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Part II: Weather and Climate
Water vapour has density of 1 kg/m3
Liquid is 1000 kg/m3
Solid is 900 kg/m3
The atmosphere is only 0.03% of fresh surface water
Saturation vapour pressure curve
As the pocket of air gets warmer you can hold more vapour, as it gets colder it holds less water vapour.
How to cool that parcel of air (20,5)?
Cool parcel of air until it gets to dew point
temperature. Or can add almost 20 mb of
Dew point temperature is the point on a
thermometer. It is the red line.
Dew point temp means pocket of air has
reached capacity of water vapour (saturation).
Relative humidity changes but actual doesn’t.
Condensation on a cooled surface
Water vapour on side of glass is cooling down,
so it cools to dew point temp. (relative humidity
With a hot cup you would be heating the air, so
you would make air dryer on surface.
Raise temperature and relative humidity goes
down. Lower temp and relative humidity
Daily Humidity Patterns
In colder months relative humidity is higher.
Sdown is the fuel that drives all processes:
As you go down atmosphere there is more pressure on parcel of air so relative humidity increases. This
is because of the pushing down of molecules above. As parcel of air rises through the atmosphere its
pressure is going down and temperature is going down and parcel of air is getting bigger.
As parcel of air goes down it expands and relative pressure goes up and it heats up.
These parcels of air are heating and cooling adiabatically
If parcel of air is below dew point than it will increase 10*C/km when going down.
3 Things happen as parcel of air rising, expanding(less dense), cooling, Rh goes up. All happens in turn.
When parcel is going down, compressing, heating, Rh goes down.
Dry air means air is not saturated. Less than 100% relative humidity than it is not saturated.
Environmental lapse rate is variable and depends on temperature surrounded parcel of air. Adiabatic
lapse rate tells temperature of parcel of air rising.
Goes from dry adiabatic lapse rate to saturated adiabatic lapse rate. Builds up condensation once it hits
dew point and goes up moist adiabatic lapse rate.
Becomes saturated at dew point.
Cool more slowly past dew point. From 10*C/km to 3*c/km. This caused because energy is released
past dew point. Latent heat that released offsets the rate of cooling. At some point you will run out of
moisture and latent heat will stop.
If rate of lifting is faster than that means it’s cooling more rapidly, and giving off heat more rapidly.
Lower number means a more rapid rise. 3*C/km is faster than 6*C/km. Ranges from 3 to 6. (Heater that
turns off at condensation point)
If environmental lapse rate is to the left than that means dry adiabatic lapse rate is warmer and parcel of
air is stable.
Once no more condensation than that means no more heat. Air parcel begins to descend and follows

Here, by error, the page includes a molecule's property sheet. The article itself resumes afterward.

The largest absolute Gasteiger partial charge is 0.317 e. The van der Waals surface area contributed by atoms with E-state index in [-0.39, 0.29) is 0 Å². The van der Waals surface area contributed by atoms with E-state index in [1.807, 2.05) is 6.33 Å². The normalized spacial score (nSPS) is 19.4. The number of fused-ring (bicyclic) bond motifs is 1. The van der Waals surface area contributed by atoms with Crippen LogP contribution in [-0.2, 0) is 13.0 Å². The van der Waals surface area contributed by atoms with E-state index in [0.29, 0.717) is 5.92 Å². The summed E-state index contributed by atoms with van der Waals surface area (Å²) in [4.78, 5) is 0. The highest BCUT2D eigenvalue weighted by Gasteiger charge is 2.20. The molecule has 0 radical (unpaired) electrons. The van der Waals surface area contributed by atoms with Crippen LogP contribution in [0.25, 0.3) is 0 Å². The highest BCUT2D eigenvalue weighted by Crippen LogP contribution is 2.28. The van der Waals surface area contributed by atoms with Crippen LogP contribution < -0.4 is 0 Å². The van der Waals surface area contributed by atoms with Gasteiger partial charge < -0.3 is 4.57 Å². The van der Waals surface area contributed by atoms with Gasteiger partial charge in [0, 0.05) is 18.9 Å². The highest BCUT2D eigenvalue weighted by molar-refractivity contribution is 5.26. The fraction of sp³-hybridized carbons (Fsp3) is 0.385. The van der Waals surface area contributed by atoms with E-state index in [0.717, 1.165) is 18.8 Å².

the dry adiabatic lapse rate. When raising you follow dry and saturated lapse rate. When descending
only follows dry adiabatic lapse rate.
Orographic Lifting: Does the same thing when an air parcel is traveling up a mountain. Rises, expands,
cools, Rh goes up. Same thing but different process. Topographically different
Dew point temp is what you see on a thermometer.
When going up a mountain, the saturated adiabatic lapse rate is almost parallel to the dry adiabatic
lapse rate at the top. Releases more heat at bottom of SAR.
3 types of clouds: Cirro, Alto, Nimbo.
Bunches and formulation are cumulus. Stratus is more layered. Altostratus is a layered cloud at middle
Mix and match these, prefix and suffix.
Cumulonimbus clouds don’t fit under these. This is because they cut through all 3 levels of elevations. A
down draft to compensate for updraft in cloud. This causes lightening. Cloud of vertical development.
Nimbostratus causes snow.
Fog: cloud on the ground and same processes of cooling. Generally defined by formation process.
1) Cooling Processes
- Advection Fog
Cold air advection fog – Cold air passing over warm body of water. Creates sea smoke because causes
lower layer to move upward creating whisps.
Warm air advection fog – Warm air moves over cool water and lowest layer of air is cooled and
therefore condensates. Blanket layer which is fog over cool water.
- Radiation fog – Formed by the cooling of land after sunset by thermal radiation in calm
conditions with clear sky. The ground produces condensation in the nearby air by heat
conduction. More energy is going in than out so there is flux divergence. (a transfer of heat from
the ground to the air above which causes condensation)
- Upslope fog or hill fog forms when winds blow air up a slope (called orographic lift),
adiabatically cooling it as it rises, and causing the moisture in it to condense. This often causes
freezing fog on mountaintops, where the cloud ceiling would not otherwise be low enough.
- Valley fog forms in mountain valleys, often during winter. It is the result of a temperature
inversion caused by heavier cold air settling into a valley, with warmer air passing over the